A film about the 10 ingredients that will help change the way the public looks at farming.
This is the way food — and filmmaking — should be.
“Before The Plate” is a genuine and passionate documentary that encourages everyone to be more engaged with the source of their food. It laments the modern disconnect between farmers and the public, but doesn’t see it as an unrepairable relationship. Like all relationships, it will require work and communication on both sides, but the film embraces, and even nurtures, the idea that we can all learn more about our food system.
“Before The Plate” follows 10 ingredients from a dish selected by John Horne, the head chef at Toronto’s upscale Canoe, a restaurant that celebrates the food native to Canada. Horne visits the various farms that contribute the food for this meal — a deliciously enticing larded beef tenderloin, charred onions, honey-roasted carrots, tater tots, green-tomato chutney, and bread sauce — and helps to put a personal face on each growing operation.
It’s Horne’s authentic curiosity that propels “Before The Plate” forward. He asks questions, both broad and nuanced, and is fascinated by so many farm facts — from the oil in sunflower seeds and the longtime waste of undersized carrots to the hefty penalties for having traces of antibiotics in milk to a large greenhouse’s incorporation of CO2 byproduct from a nearby ethanol plant. It was clear that he was on a journey of discovery and that his revelations about agriculture could be your revelations or the revelations of any member of the public.
Yet while this was a film about food and Horne’s journey, it was also about telling the stories of individual Canadian farmers. Each section of “Before The Plate,” which premiered to a packed theater of almost 500 people in Toronto, is built to be informative, to be connective. Made largely with Kickstarter funding and with the support of the University of Guelph’s Ontario Agricultural College, which is where “Before The Plate” creator Dylan Sher was a student, this is a film without villains, only food heroes. You won’t see the names of any controversial ag figures or companies mentioned here — in fact, it gains much more of an everyman quality by its use of regular farmers.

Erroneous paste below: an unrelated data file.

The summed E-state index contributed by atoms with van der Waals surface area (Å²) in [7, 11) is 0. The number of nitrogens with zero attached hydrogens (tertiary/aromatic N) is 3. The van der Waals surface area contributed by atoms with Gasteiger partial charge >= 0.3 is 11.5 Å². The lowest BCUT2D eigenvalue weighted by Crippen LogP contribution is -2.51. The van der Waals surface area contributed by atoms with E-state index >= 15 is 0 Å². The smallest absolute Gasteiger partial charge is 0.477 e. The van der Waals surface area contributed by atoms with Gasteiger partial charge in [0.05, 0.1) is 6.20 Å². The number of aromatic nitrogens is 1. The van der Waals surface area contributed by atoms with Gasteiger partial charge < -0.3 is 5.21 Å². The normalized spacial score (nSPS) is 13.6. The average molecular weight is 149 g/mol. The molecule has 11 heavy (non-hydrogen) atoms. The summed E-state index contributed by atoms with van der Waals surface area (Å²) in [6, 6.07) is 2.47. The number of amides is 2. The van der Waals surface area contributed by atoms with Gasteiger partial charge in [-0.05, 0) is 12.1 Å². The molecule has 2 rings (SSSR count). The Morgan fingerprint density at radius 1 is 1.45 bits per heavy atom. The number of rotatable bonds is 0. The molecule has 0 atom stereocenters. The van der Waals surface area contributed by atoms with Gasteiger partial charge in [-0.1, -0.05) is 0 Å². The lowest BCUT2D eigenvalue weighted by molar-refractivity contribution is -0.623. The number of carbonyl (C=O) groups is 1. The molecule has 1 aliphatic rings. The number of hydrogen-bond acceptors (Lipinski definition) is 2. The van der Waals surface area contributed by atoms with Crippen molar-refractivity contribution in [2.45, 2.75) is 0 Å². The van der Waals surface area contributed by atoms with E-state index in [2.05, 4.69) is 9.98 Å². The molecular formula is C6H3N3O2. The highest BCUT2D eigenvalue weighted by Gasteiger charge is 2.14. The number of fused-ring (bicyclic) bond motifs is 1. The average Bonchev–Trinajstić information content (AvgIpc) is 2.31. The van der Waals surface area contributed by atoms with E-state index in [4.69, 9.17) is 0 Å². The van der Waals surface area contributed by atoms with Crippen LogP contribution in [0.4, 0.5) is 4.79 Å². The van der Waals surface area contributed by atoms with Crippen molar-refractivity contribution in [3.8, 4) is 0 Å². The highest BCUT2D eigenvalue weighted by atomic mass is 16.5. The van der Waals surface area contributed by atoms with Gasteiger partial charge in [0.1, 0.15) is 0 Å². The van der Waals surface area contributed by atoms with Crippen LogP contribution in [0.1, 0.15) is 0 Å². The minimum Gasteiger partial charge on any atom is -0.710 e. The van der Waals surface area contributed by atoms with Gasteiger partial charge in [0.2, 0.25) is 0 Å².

“Before The Plate” is a serious documentary as a whole, but it has plenty of lighthearted moments. It’s also upbeat about the potential and future of food production, where technology and innovation can contribute to even better efficiency and food safety.
This is the kind of documentary that can stand on its own for viewers. While people already deep in the ag industry may be aware of how some of the featured products are grown and raised, for the general public, this film will be enlightening. It would be a good fit in a school classroom, as a valuable tool to expose youngsters to how agriculture works.
Because “Before The Plate” features farms both big and small, both conventional and organic, both crop-based and livestock-based, it creates a multitude of discussion and educational opportunities for people to draw off of. Just watching it, there is a sense that each one of us, no matter where we live, can be informed about our food.
So many documentaries made today have agendas, whether overt or subtle, that make specific claims about some of the most contentious aspects of agriculture. It’s difficult to stay above the fray, and we’ve grown accustomed to assuming every film has motives. “Before The Plate” brings balance, objectivity, and openness to the big screen — it’s agenda, if that’s the right term, is to be informative and promote important food discussions. More than that, it compels them.
Sher, the project’s creator, admits that he grew up as a city kid with little exposure to agriculture before getting to college. His goal with this documentary was to tell the story of today’s food roots, a complete story that shows how everyone can have a place in its success. It lays the foundation of understanding and encourages an examination of how we do things in our food system — how we grow our food and how we grow as a food industry.
Ryan Tipps is the managing editor for AGDAILY. He has covered farming since 2011, and his writing has been honored by state- and national-level agricultural organizations.